On any normal weekday, Dubai’s food delivery riders would be up and out early, but in recent days, banks of motorbikes have been parked outside their budget dormitories. “They are all sleeping,” said one doorman in Bur Dubai, the central district where many cram into apartments.
Food delivery riders for Talabat, a unit of Germany’s Delivery Hero, have gone on an illegal strike to protest over their low wages as the rising cost of living sparks widening unrest among the poorest workers in the Gulf entrepôt, a playground for some of the world’s richest people.
The rare outbreak of industrial unrest in the Gulf state comes as fuel prices have soared since the Russian invasion of Ukraine. This has slashed the take-home pay of riders, who purchase their own petrol. With inflation hitting other products such as food, living standards are declining for workers who eke out a living on slim salaries.
“The salaries are too low and petrol is too high. This is a problem — everyone stopped work,” said one rider at Talabat, who did not want his name to be published. Last year he “made Dh2,500 ($681), now it is Dh1,500 [a month].”
The Talabat walkout, which has hobbled the app’s service in the country, comes after a strike this month in Dubai by employees of rival operator Deliveroo prompted the UK-based firm to drop plans to cut salaries and extend working hours.
Talabat riders have called for an increase in their basic pay from Dh7.50 per food order to Dh8 or Dh9. The company said it was open to discussions “through the right channels, and in a constructive way”.
Talabat, which uses 20,000 riders nationwide, said riders had gross average earnings of about Dh3,500 a month, with about 70 per cent of riders up until last week expressing satisfaction with their pay. “Yet, we understand economic and political realities are changing constantly, and we will always continue to listen to what riders have to say,” it said in a statement.
Strike action and unionised labour are outlawed in the UAE, where the authorities are quick to snuff out any display of dissent, whether related to politics or economic conditions. From construction to retail, migrant workers form the backbone of Gulf economies, most of whom travel from south Asia with the aim of remitting funds back to their families.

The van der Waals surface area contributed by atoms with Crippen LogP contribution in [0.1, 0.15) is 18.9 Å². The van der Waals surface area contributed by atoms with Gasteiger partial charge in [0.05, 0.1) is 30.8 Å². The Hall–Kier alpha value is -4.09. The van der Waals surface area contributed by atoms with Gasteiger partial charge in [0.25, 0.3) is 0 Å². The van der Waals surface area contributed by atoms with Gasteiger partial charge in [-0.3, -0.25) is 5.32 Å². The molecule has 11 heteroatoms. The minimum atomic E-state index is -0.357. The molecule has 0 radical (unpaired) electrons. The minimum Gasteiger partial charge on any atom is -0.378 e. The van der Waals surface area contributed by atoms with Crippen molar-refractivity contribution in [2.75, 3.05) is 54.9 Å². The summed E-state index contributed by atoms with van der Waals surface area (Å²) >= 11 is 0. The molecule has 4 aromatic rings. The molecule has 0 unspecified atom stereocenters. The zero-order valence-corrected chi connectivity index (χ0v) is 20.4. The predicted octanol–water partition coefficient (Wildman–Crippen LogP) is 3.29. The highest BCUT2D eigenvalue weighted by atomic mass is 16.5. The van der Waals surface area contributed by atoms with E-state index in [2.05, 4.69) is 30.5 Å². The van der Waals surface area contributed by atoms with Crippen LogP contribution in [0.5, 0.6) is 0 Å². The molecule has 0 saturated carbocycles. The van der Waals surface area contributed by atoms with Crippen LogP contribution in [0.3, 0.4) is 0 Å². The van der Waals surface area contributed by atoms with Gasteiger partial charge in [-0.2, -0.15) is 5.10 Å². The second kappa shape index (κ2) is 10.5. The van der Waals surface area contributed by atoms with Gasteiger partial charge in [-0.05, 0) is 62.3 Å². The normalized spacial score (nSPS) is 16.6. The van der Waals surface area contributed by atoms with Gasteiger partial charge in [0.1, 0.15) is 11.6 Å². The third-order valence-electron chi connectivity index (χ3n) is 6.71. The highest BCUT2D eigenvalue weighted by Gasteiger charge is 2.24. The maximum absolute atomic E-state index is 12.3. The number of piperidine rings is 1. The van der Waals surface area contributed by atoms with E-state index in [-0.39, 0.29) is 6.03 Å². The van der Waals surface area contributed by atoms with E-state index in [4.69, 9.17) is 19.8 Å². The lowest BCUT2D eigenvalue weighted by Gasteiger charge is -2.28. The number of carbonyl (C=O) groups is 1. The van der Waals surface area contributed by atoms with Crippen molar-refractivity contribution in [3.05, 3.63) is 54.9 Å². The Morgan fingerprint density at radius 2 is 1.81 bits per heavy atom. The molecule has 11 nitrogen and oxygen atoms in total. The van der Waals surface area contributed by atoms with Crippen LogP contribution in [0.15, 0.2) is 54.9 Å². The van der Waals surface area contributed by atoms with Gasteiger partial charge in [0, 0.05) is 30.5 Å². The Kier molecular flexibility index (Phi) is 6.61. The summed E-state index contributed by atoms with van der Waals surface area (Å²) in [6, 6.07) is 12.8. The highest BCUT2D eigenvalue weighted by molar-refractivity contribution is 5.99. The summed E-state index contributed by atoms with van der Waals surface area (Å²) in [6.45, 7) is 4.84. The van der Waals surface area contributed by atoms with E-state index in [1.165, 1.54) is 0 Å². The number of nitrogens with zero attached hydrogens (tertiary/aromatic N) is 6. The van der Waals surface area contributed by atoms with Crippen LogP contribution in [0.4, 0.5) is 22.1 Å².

“To strike in the UAE things have to be desperate, so this is a sign of how difficult things have got for delivery drivers with recent fuel cost rises,” said James Lynch, a founding director of FairSquare, a human rights research group.
One rider, who pays Dh300 a month for a bedspace in a room shared with 11 others, said desperation over the cost of living crisis overshadowed their concerns about potentially breaking the law. “We aren’t blocking the roads,” he said. “We are just staying home.”
Over the years construction workers have staged intermittent strike action and taxi drivers have also been known to stop work in protest at conditions. Dubai police riot squads have broken up or threatened such protests and the leaders of strike action have previously been deported.
The labour protest comes as broader economic activity in the UAE surges, thanks to an influx of new residents since the pandemic started, the entry of wealthy Russians since the Ukraine war broke out and sky-high oil prices that have boosted the Gulf’s hydrocarbon-dependent economies. This new demographic of high rollers, including rich expatriates and cryptocurrency billionaires, has supported the market for property, luxury retailers and high-end restaurants across the city.
But the blue-collar majority of Dubai’s 3.5mn population are struggling. Long queues have appeared outside petrol stations on the eve of government price rises, which are set every month in line with global prices. Monica Malik, chief economist at Abu Dhabi Commercial Bank, forecasts inflation rising to 3.9 per cent this year from a forecast 0 per cent in 2021.
While subsidies on utilities and food have helped limit the impact, “the sharply higher energy prices are feeding through and impacting household spending patterns,” she said. Previously low inflation before the pandemic means price rises are now more keenly felt. Petrol, for example, has risen 87 per cent since 2017 while the price of milk is up 50 per cent over the same period.
Many riders, not just those at Talabat, say that the decline in their take-home pay is a blow to their families in south Asia who depend on their remittances and also face rampant inflation.
“Our work is too dangerous and hard — I can’t walk at the end of my 14-hour shifts,” said Mohammed, a striking Talabat rider on Thursday. “But God decides when I die and will provide.”